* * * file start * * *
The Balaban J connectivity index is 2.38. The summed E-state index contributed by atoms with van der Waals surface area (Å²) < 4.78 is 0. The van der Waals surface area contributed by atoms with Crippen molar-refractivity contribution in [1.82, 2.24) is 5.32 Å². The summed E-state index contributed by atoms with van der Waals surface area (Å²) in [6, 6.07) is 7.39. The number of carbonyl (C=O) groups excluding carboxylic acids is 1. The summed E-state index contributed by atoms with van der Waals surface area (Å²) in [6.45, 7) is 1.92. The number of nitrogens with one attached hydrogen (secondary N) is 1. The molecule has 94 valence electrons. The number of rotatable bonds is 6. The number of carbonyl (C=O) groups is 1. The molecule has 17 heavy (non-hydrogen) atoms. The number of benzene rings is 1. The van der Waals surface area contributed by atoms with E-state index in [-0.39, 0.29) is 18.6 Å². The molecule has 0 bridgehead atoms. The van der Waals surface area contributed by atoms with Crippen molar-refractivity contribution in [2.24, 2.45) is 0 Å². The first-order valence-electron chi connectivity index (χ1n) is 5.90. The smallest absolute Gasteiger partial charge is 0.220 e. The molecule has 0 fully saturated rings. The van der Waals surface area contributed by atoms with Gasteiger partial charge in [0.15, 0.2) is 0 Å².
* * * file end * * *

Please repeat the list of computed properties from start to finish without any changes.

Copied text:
The Balaban J connectivity index is 2.38. The summed E-state index contributed by atoms with van der Waals surface area (Å²) < 4.78 is 0. The van der Waals surface area contributed by atoms with Crippen molar-refractivity contribution in [1.82, 2.24) is 5.32 Å². The summed E-state index contributed by atoms with van der Waals surface area (Å²) in [6, 6.07) is 7.39. The number of carbonyl (C=O) groups excluding carboxylic acids is 1. The summed E-state index contributed by atoms with van der Waals surface area (Å²) in [6.45, 7) is 1.92. The number of nitrogens with one attached hydrogen (secondary N) is 1. The molecule has 94 valence electrons. The number of rotatable bonds is 6. The number of carbonyl (C=O) groups is 1. The molecule has 17 heavy (non-hydrogen) atoms. The number of benzene rings is 1. The van der Waals surface area contributed by atoms with E-state index in [-0.39, 0.29) is 18.6 Å². The molecule has 0 bridgehead atoms. The van der Waals surface area contributed by atoms with Crippen molar-refractivity contribution in [2.24, 2.45) is 0 Å². The first-order valence-electron chi connectivity index (χ1n) is 5.90. The smallest absolute Gasteiger partial charge is 0.220 e. The molecule has 0 fully saturated rings. The van der Waals surface area contributed by atoms with Gasteiger partial charge in [0.15, 0.2) is 0 Å².